I had the unique pleasure of being introduced to the sculptor David Smith at the home of one of my clients. They have just recently purchased one of David Smith’s sculptures . I am not familiar with his work at that point and have now come to adore him!
I do hope you find his work as fabulous as I do!
David Smith, is considered the greatest American sculptor of the 20th century. He died in a car accident in 1965 (at the age of 59) during the planning of a major exhibit for the new Los Angeles County Museum of Art,
which opened on Wilshire Boulevard that year.
And in fact there is a retrospective that was just there of his work!
Born in Indiana in 1906, Smith worked as a welder and riveter at a Studebaker auto factory while attending college. He later moved to New York City to study art and was heavily influenced by Pablo Picasso and Cubism, Italian sculptor Alberto Giacometti, and Spanish artist Joan Miró.
Smith, who preferred to work with steel, iron, and aluminum, has “often been presented as a counterpart to the abstract expressionist painters or as a draftsman in space.” The welder from Indiana befriended many other prominent artists, including Adolph Gottlieb and Milton Avery
in the 1930′s and Robert Motherwell, Jackson Pollock, and Franz Kline in the 1950′s.
During WWII, smith worked as a welder for the American locomotive Company, assembling locomotives and M7 tanks. He taught at Sarah Lawrence College.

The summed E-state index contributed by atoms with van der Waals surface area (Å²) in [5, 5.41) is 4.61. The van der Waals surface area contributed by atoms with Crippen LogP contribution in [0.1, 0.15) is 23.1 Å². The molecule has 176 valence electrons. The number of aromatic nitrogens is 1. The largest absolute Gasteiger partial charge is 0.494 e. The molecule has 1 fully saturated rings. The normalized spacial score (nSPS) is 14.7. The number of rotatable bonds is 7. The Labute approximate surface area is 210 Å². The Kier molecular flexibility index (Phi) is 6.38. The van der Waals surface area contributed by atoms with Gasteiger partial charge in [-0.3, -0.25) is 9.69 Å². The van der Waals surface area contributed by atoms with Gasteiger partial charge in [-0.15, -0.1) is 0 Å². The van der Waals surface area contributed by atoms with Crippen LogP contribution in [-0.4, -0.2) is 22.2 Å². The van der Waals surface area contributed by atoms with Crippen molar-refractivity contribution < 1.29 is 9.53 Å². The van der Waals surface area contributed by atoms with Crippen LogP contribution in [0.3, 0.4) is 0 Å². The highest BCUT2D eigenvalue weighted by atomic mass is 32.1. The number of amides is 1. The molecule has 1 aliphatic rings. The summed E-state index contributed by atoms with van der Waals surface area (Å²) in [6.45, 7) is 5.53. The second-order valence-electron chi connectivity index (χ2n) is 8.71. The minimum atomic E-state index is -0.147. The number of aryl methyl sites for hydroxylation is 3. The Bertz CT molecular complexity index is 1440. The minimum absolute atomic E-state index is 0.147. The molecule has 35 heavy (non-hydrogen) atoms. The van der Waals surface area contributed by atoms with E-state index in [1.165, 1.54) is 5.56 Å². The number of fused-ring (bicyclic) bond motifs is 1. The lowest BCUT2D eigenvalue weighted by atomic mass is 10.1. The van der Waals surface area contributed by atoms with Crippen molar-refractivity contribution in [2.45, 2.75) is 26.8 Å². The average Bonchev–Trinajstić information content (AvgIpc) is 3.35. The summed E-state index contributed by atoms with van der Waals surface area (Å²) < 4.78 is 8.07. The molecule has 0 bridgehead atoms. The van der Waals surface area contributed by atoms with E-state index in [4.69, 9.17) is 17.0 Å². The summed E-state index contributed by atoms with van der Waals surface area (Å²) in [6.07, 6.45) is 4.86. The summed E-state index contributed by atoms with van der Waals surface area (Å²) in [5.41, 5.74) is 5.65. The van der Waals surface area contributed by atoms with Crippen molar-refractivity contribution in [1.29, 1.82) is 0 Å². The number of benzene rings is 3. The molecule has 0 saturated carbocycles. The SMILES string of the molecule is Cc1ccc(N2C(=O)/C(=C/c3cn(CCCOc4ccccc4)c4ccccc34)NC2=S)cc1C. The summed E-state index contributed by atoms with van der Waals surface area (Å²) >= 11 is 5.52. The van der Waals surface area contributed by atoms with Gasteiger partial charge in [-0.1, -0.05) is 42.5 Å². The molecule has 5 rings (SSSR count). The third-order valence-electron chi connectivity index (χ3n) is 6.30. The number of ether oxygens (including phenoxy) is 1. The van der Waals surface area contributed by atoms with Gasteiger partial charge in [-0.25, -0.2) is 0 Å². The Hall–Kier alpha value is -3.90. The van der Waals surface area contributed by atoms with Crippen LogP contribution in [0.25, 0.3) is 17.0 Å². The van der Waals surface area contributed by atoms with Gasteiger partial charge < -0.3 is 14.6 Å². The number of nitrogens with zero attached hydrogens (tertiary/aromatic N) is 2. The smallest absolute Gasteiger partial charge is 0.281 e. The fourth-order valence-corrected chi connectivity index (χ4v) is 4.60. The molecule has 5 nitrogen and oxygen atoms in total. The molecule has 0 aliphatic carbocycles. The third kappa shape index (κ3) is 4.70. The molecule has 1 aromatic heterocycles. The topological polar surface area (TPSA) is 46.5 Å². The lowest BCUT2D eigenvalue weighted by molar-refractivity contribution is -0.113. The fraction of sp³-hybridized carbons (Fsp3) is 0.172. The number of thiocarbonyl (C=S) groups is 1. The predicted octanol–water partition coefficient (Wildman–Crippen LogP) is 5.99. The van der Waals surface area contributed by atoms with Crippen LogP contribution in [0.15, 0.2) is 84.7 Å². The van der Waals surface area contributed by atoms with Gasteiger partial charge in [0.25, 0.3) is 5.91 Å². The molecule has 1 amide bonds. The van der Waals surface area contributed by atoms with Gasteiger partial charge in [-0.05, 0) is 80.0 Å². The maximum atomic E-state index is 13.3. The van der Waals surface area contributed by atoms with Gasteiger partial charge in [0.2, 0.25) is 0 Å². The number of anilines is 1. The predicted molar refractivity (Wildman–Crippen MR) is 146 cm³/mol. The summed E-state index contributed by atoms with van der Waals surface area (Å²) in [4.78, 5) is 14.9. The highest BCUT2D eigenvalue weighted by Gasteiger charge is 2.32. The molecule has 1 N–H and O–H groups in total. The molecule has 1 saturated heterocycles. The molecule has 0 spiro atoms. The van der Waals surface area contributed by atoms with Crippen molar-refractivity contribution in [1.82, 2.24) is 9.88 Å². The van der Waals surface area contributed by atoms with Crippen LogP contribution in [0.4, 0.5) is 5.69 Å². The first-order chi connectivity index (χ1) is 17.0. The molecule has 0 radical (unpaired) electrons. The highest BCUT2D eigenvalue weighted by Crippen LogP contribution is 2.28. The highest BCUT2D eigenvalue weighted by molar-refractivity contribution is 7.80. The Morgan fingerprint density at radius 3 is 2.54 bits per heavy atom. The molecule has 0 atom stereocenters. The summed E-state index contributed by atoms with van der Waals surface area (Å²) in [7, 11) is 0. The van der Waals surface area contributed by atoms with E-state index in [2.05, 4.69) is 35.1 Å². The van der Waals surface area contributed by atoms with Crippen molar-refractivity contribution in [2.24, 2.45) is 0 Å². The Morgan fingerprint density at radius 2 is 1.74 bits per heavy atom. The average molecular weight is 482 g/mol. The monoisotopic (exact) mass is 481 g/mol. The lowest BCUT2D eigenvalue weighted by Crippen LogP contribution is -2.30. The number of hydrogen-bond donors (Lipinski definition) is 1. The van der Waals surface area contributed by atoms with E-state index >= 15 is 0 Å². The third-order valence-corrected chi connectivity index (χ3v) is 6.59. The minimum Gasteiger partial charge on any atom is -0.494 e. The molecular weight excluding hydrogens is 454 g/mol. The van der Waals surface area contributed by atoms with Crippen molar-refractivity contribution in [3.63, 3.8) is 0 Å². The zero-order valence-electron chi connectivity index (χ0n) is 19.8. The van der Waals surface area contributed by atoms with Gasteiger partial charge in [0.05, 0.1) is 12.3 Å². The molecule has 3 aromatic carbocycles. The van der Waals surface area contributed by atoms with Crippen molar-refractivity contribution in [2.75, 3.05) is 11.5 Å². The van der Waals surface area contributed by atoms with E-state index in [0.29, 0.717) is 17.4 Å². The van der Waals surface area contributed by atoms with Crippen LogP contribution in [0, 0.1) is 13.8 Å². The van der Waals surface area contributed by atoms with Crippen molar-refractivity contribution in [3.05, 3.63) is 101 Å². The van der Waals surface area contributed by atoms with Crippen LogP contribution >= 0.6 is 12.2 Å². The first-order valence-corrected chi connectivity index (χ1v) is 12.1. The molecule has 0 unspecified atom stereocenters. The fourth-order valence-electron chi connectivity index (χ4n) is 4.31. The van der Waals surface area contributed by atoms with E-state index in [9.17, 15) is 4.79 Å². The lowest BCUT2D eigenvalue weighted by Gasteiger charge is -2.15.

After the war, with the additional skills that he had acquired, Smith released his pent-up energy and ideas in a burst of creation between 1945 and 1946. His output soared and he went about perfecting his own, very personal symbolism.
Traditionally, metal sculpture meant bronze casts, which artisans produced using a mold made by the artist. Smith, however, made his sculptures from scratch, welding together pieces of steel and other metals with his torch, in much the same way that a painter applied paint to a canvas;
his sculptures are almost always unique works.
Smith, who often said, “I belong with the painters,” made sculptures of subjects that had never before been shown in three dimensions. He made sculptural landscapes (e. g. Hudson River Landscape), still life sculptures (e. g. Head as Still Life) and even a sculpture of a page of writing
(The Letter). Perhaps his most revolutionary concept was that the only difference between painting and sculpture was the addition of a third dimension; he declared that the sculptor’s “conception is as free as a that of the painter. His wealth of response is as great as his draftsmanship.”
David Smith’s signature
Smith was awarded the prestigious Guggenheim Fellowship in 1950, which was renewed the following year. Freed from financial constraints, he made more and larger pieces, and for the first time was able to afford to make whole sculptures in stainless steel.